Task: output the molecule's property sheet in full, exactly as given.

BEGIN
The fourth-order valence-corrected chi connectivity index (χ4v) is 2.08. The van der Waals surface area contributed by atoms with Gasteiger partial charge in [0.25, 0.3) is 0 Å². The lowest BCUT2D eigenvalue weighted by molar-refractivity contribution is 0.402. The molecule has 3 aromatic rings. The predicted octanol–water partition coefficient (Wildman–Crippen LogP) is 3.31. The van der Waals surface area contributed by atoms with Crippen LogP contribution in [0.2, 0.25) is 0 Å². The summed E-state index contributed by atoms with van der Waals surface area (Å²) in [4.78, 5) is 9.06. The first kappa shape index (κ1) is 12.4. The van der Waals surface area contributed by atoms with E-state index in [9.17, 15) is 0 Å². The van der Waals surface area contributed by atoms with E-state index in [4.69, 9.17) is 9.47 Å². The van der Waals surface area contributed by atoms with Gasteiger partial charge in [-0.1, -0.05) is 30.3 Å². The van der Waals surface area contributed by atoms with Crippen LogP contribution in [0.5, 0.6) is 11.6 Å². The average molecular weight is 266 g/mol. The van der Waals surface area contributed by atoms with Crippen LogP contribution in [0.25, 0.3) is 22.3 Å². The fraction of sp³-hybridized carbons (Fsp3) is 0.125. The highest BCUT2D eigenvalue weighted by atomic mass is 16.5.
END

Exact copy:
The fourth-order valence-corrected chi connectivity index (χ4v) is 2.08. The van der Waals surface area contributed by atoms with Gasteiger partial charge in [0.25, 0.3) is 0 Å². The lowest BCUT2D eigenvalue weighted by molar-refractivity contribution is 0.402. The molecule has 3 aromatic rings. The predicted octanol–water partition coefficient (Wildman–Crippen LogP) is 3.31. The van der Waals surface area contributed by atoms with Crippen LogP contribution in [0.2, 0.25) is 0 Å². The summed E-state index contributed by atoms with van der Waals surface area (Å²) in [4.78, 5) is 9.06. The first kappa shape index (κ1) is 12.4. The van der Waals surface area contributed by atoms with E-state index in [9.17, 15) is 0 Å². The van der Waals surface area contributed by atoms with E-state index in [4.69, 9.17) is 9.47 Å². The van der Waals surface area contributed by atoms with Gasteiger partial charge in [-0.1, -0.05) is 30.3 Å². The van der Waals surface area contributed by atoms with Crippen LogP contribution in [0.5, 0.6) is 11.6 Å². The average molecular weight is 266 g/mol. The van der Waals surface area contributed by atoms with Crippen LogP contribution in [0.25, 0.3) is 22.3 Å². The fraction of sp³-hybridized carbons (Fsp3) is 0.125. The highest BCUT2D eigenvalue weighted by atomic mass is 16.5.